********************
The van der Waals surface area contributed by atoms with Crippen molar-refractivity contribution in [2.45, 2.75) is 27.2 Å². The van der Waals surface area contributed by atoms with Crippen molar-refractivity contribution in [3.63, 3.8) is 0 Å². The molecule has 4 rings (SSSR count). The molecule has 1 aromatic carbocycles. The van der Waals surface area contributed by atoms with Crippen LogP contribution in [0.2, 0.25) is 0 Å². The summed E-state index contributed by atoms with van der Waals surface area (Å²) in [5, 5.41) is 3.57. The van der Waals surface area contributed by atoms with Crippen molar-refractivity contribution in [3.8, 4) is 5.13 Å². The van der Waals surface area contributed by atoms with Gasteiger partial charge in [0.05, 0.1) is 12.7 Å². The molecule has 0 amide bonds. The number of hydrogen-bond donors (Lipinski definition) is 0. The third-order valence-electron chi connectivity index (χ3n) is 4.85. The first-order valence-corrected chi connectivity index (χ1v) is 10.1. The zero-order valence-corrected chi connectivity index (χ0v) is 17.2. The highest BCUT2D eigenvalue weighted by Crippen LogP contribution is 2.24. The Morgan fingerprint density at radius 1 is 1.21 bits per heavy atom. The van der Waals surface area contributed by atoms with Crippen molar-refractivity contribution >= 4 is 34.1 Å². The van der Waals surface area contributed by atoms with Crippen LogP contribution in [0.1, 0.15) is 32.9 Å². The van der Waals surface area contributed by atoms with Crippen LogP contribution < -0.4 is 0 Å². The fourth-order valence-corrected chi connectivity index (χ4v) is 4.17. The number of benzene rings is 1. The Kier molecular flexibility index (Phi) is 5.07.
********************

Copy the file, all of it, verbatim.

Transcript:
The van der Waals surface area contributed by atoms with Crippen molar-refractivity contribution in [2.45, 2.75) is 27.2 Å². The van der Waals surface area contributed by atoms with Crippen molar-refractivity contribution in [3.63, 3.8) is 0 Å². The molecule has 4 rings (SSSR count). The molecule has 1 aromatic carbocycles. The van der Waals surface area contributed by atoms with Crippen LogP contribution in [0.2, 0.25) is 0 Å². The summed E-state index contributed by atoms with van der Waals surface area (Å²) in [5, 5.41) is 3.57. The van der Waals surface area contributed by atoms with Crippen molar-refractivity contribution in [3.8, 4) is 5.13 Å². The van der Waals surface area contributed by atoms with Gasteiger partial charge in [0.05, 0.1) is 12.7 Å². The molecule has 0 amide bonds. The number of hydrogen-bond donors (Lipinski definition) is 0. The third-order valence-electron chi connectivity index (χ3n) is 4.85. The first-order valence-corrected chi connectivity index (χ1v) is 10.1. The zero-order valence-corrected chi connectivity index (χ0v) is 17.2. The highest BCUT2D eigenvalue weighted by Crippen LogP contribution is 2.24. The Morgan fingerprint density at radius 1 is 1.21 bits per heavy atom. The van der Waals surface area contributed by atoms with Crippen molar-refractivity contribution >= 4 is 34.1 Å². The van der Waals surface area contributed by atoms with Crippen LogP contribution in [0.1, 0.15) is 32.9 Å². The van der Waals surface area contributed by atoms with Crippen LogP contribution < -0.4 is 0 Å². The fourth-order valence-corrected chi connectivity index (χ4v) is 4.17. The number of benzene rings is 1. The Kier molecular flexibility index (Phi) is 5.07.